Firstly, F-Hb concentration at baseline could provide a means for determining risk: low, intermediate, high-risk and extremely high-risk groups could be defined, which would allow individually tailored screening strategies to be developed. For example, high-risk subjects could be offered subsequent screening at shorter intervals. Similarly, the inter-screening interval for participants with lower F-Hb concentrations could be lengthened to reduce the number of false positive tests and avoid unnecessary colonoscopy. Secondly, using baseline F-Hb concentration as a predictor of incident colorectal neoplasia could provide a basis for participants to be educated about their own risk, which might then encourage uptake at subsequent screenings. Thirdly, a baseline F-Hb concentration measure of risk could be combined with the findings of subsequent colonoscopy to reduce the number of interval cancers and false positives by again adopting different inter-screening intervals as a result of this combined information.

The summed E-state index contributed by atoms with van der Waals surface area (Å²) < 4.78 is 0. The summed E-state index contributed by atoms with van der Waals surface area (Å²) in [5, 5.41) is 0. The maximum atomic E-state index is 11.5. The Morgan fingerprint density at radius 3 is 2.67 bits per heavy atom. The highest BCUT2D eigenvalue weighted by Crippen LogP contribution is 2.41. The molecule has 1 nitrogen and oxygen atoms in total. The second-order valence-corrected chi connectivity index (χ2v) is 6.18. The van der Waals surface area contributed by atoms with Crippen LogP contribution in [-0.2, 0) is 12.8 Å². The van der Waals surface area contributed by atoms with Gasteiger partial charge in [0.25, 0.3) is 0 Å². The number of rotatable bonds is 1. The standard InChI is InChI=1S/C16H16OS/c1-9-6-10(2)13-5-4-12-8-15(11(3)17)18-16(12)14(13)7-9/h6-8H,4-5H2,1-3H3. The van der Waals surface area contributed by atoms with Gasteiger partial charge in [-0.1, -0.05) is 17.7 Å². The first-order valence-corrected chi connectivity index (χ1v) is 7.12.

These recent data on associations between F-Hb concentration and (1) disease stage, (2) demographic characteristics including gender and age, and (3) future risk for the individual should influence the design of screening programs using quantitative FIT. However, this necessary evolution can only occur if the estimated F-Hb concentrations are used as quantitative data. Unfortunately, this seems currently to be rarely considered or done or even allowed by regulation. Specialists in laboratory medicine could play a key role in promoting the better use of quantitative F-Hb analyses.


  1. Fraser CG. Fecal occult blood tests. Life savers or outdated colorectal screening tools? Clin Lab News 2011:37(3):8-10.
  2. AACC Lecture Library. Colon cancer: The role of fecal tests – 2011.